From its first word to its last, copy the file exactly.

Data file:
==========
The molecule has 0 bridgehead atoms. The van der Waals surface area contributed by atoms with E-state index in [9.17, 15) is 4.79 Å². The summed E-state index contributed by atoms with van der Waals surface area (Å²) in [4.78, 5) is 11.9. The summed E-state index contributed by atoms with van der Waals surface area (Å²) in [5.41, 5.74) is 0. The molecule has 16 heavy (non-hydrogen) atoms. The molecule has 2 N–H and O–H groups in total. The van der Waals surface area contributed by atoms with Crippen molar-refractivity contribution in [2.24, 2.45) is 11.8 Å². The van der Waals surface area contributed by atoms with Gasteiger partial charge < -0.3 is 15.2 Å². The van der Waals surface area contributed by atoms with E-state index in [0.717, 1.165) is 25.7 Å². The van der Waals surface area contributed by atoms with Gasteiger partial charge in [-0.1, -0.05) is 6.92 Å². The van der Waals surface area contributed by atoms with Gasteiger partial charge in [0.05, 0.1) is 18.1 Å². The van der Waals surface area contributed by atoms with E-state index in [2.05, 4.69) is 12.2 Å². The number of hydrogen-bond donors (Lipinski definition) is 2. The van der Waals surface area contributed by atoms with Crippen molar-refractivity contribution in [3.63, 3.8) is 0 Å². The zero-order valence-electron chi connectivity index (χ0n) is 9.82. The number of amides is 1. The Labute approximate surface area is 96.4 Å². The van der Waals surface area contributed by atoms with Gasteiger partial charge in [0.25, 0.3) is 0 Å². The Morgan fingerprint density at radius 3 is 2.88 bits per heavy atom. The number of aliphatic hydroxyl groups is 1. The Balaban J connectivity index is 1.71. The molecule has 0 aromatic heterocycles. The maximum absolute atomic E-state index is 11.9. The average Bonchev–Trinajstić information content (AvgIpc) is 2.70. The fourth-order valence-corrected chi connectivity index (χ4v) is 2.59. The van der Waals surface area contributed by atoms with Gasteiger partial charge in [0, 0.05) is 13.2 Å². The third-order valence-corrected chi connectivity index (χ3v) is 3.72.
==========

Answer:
The molecule has 0 bridgehead atoms. The van der Waals surface area contributed by atoms with E-state index in [9.17, 15) is 4.79 Å². The summed E-state index contributed by atoms with van der Waals surface area (Å²) in [4.78, 5) is 11.9. The summed E-state index contributed by atoms with van der Waals surface area (Å²) in [5.41, 5.74) is 0. The molecule has 16 heavy (non-hydrogen) atoms. The molecule has 2 N–H and O–H groups in total. The van der Waals surface area contributed by atoms with Crippen molar-refractivity contribution in [2.24, 2.45) is 11.8 Å². The van der Waals surface area contributed by atoms with Gasteiger partial charge < -0.3 is 15.2 Å². The van der Waals surface area contributed by atoms with E-state index in [0.717, 1.165) is 25.7 Å². The van der Waals surface area contributed by atoms with Gasteiger partial charge in [-0.1, -0.05) is 6.92 Å². The van der Waals surface area contributed by atoms with Gasteiger partial charge in [0.05, 0.1) is 18.1 Å². The van der Waals surface area contributed by atoms with E-state index in [2.05, 4.69) is 12.2 Å². The number of hydrogen-bond donors (Lipinski definition) is 2. The van der Waals surface area contributed by atoms with Crippen molar-refractivity contribution in [3.63, 3.8) is 0 Å². The zero-order valence-electron chi connectivity index (χ0n) is 9.82. The number of amides is 1. The Labute approximate surface area is 96.4 Å². The van der Waals surface area contributed by atoms with Gasteiger partial charge in [0.25, 0.3) is 0 Å². The Morgan fingerprint density at radius 3 is 2.88 bits per heavy atom. The number of aliphatic hydroxyl groups is 1. The Balaban J connectivity index is 1.71. The molecule has 0 aromatic heterocycles. The maximum absolute atomic E-state index is 11.9. The average Bonchev–Trinajstić information content (AvgIpc) is 2.70. The fourth-order valence-corrected chi connectivity index (χ4v) is 2.59. The van der Waals surface area contributed by atoms with Gasteiger partial charge in [0, 0.05) is 13.2 Å². The third-order valence-corrected chi connectivity index (χ3v) is 3.72.